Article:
NPR blatantly slanted against a Catholic bishop in Illinois who recently instructed his priests to deny the Eucharist, last rites, and funerals to homosexuals in civil marriages. The public radio outlet filled their Friday write-up on Bishop Thomas Paprocki's decree with quotes from four activists who dissent against the Catholic Church's teachings on sexuality. While the article included excerpts from the cleric's document, as well as from a statement from his diocese, they failed to interview anyone conservative or orthodox to provide more balance to the four dissenters.
Correspondent Laurel Wamsley highlighted near the beginning of her article, "Illinois Bishop Decrees No Communion, Funeral Rites For Same-Sex Spouses," that Bishop Paprocki had issued "a set of norms on same-sex marriage and related pastoral issues that he says are the policy of the diocese." Wamsley summarized the bishop of Springfield's instructions:
Paprocki's decree bans priests and parish staff from performing same-sex marriages or allowing same-sex weddings or receptions at any Catholic facilities. People in same-sex marriages "should not present themselves for Holy Communion, nor should they be admitted to Holy Communion." A person in a same-sex marriage who is facing death may only receive communion after expressing "repentance for his or her sins."...Paprocki writes that "unless they have given some signs of repentance before their death," people in same-sex marriages may not receive a Catholic funeral.
The NPR journalist didn't mention that the hierarch concluded his decree by reminding his priests that "while being clear and direct about what the Church teaches, our pastoral ministry must always be respectful, compassionate and sensitive to all our brothers and sisters in faith.
Wamsley devoted 12 out of the remaining 17 paragraphs of her report to the quotes from the dissenters. She first turned to two leaders of DignityUSA, which she described as a "LGBT Catholic group." However, she omitted that the organizaton has a long track record of dissent against the Church's teachings on marriage. An October 2014 report about the group by CBS News pointed out that Dignity peformed a same-sex wedding ceremony for "LGBTQ activist" Brendan Fay and his partner.
The journalist noted that DignityUSA's new president, Christopher Pett, denounced Bishop Paprocki's document as "mean-spirited and hurtful in the extreme." She also cited the organization's executive director, Marianne Duddy-Burke, who contended that it was "simply cruel and shameful to refuse burial or Communion to those who seek the grace and comfort that our Church offers at some of the most difficult moments of life."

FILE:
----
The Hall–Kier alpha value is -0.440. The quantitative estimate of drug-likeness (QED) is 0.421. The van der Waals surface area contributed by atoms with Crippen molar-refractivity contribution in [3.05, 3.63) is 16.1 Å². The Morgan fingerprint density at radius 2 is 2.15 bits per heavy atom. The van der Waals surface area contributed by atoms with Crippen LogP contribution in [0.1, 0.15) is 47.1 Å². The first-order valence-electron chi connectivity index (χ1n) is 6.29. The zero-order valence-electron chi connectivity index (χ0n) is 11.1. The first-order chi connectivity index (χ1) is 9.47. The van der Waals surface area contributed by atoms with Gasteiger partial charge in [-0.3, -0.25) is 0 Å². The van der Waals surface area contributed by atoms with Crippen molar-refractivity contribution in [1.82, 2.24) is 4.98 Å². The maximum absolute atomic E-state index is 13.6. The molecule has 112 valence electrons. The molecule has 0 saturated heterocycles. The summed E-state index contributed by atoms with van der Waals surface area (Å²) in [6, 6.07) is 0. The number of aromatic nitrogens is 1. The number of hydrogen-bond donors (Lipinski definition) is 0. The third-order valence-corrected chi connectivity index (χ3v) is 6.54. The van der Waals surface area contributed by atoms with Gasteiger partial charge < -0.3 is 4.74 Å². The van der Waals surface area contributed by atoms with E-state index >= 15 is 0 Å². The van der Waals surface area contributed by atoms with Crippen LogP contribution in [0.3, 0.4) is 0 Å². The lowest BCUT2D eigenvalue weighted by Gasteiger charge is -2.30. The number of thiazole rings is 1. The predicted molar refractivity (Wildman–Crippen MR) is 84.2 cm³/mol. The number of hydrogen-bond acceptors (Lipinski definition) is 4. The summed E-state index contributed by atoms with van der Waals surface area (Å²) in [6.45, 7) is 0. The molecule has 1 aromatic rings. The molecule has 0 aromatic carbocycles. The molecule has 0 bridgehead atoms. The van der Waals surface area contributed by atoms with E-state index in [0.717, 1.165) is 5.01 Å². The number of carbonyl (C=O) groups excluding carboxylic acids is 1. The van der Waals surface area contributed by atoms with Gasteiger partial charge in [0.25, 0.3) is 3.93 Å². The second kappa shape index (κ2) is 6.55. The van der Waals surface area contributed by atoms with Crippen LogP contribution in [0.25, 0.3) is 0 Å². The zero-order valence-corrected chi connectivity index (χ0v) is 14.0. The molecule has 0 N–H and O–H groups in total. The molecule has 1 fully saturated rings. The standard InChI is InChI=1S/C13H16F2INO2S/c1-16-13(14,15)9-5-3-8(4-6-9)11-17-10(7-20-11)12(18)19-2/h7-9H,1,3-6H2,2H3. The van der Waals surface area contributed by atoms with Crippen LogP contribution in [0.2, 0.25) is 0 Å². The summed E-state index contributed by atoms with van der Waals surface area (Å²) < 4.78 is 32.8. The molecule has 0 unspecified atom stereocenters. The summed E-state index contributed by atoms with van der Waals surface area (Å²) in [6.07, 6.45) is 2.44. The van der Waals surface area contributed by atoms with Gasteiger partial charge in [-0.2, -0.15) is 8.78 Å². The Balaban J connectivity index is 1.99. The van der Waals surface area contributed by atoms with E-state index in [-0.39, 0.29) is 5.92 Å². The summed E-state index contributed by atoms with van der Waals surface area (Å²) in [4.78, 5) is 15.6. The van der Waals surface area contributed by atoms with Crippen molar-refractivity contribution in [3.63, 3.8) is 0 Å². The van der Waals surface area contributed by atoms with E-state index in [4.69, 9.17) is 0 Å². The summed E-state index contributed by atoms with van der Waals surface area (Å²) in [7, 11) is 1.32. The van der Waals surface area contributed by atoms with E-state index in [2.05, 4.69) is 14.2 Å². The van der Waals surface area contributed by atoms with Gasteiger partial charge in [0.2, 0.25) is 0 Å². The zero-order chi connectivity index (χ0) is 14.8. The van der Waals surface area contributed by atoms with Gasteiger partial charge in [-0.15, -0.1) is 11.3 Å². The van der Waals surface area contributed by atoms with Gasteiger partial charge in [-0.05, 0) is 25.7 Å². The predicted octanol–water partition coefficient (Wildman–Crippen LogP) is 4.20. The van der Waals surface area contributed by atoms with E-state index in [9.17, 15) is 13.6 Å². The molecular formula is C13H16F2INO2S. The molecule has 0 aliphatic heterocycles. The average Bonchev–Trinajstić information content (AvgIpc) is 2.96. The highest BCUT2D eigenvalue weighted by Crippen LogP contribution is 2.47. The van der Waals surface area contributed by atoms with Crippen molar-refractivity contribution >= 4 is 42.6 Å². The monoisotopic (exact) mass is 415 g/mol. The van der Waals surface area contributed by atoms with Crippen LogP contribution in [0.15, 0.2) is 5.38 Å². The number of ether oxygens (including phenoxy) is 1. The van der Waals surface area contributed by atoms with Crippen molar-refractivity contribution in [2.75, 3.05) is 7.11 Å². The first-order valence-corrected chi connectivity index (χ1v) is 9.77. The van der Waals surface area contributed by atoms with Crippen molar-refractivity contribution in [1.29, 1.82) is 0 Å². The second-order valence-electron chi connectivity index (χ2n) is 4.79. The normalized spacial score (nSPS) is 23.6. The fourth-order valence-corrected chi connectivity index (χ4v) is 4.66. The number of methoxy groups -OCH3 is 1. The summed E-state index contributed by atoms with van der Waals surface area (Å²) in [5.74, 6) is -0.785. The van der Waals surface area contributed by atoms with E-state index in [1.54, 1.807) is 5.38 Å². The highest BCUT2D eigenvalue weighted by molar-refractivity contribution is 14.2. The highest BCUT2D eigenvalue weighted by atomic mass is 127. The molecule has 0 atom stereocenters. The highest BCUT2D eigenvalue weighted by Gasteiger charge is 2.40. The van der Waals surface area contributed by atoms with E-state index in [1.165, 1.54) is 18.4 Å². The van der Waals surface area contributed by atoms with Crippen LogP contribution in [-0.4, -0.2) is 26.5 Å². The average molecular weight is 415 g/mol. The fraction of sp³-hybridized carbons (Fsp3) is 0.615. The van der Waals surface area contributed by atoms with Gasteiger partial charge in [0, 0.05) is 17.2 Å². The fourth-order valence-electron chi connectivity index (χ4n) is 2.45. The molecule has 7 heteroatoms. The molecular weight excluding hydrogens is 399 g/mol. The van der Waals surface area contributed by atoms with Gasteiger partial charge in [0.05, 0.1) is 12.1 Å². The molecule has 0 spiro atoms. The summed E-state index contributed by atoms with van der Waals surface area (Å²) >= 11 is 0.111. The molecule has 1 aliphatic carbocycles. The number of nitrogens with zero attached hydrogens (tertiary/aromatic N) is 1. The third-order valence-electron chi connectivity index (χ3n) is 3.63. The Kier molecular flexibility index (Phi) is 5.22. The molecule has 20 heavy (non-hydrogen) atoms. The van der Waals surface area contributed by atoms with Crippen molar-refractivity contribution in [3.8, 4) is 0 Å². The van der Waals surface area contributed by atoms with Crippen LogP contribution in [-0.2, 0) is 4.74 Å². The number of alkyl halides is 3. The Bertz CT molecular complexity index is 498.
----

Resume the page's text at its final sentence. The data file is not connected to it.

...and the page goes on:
Before quoting from her third socially-left activist, Wamsley disclosed that the Springfield Diocese had issued a statement on the controversy: "Regarding the specific issue of funeral rites, people who had lived openly in same-sex marriage, like other manifest sinners that give public scandal, can receive ecclesiastical funeral rites if they have given some signs of repentance before their death." This excerpt referenced the Church's code of canon law, which regulates who may or may not receive Catholic funerals.
The NPR correspondent then set aside five paragraphs to quotes from Michael Sean Winters, whom she described as being a "columnist at National Catholic Reporter, an independent newspaper." Just as in the case of DignityUSA, she failed to mention the Reporter has a decades-long history of providing a platform for heterodox activists. They left out that Winters is a Democrat who had a book party in 2008 at the home of George Stephanopoulos for his tome Left at the Altar: How the Democrats Lost the Catholics and How the Catholics Can Save the Democrats
Winters first asserted, "I can't imagine a cruder thing more at cross purposes with what the Holy Father [Pope Francis] is trying to do." The liberal columnist later made an outlandish claim about Bishop Paprocki's peers: "Privately, 95 percent of other bishops in the U.S. are reading [the decree] and are horrified. Even the ones who are pretty arch on same-sex marriage think this is too far." How would Winters know this?
Wamsley followed her earlier bias by omission with her final Catholic dissenter, Christopher Hale, by merely noting that he "co-edits an online journal for young Catholics called Millennial." She didn't mention that Hale "helped lead national Catholic outreach for President Barack Obama's 2012 re-election campaign," as his National Catholic Reporter bio revealed. The editor stated that "a church that excludes the LGBT community is a church without a future," and that "no one goes to the grave without sin....Every Catholic deserves a Catholic funeral."
Hale, along with all of his confreres, should spend more time brushing up on Church teaching and canon law, instead of doing all in their power to change it to suit their left-wing agenda.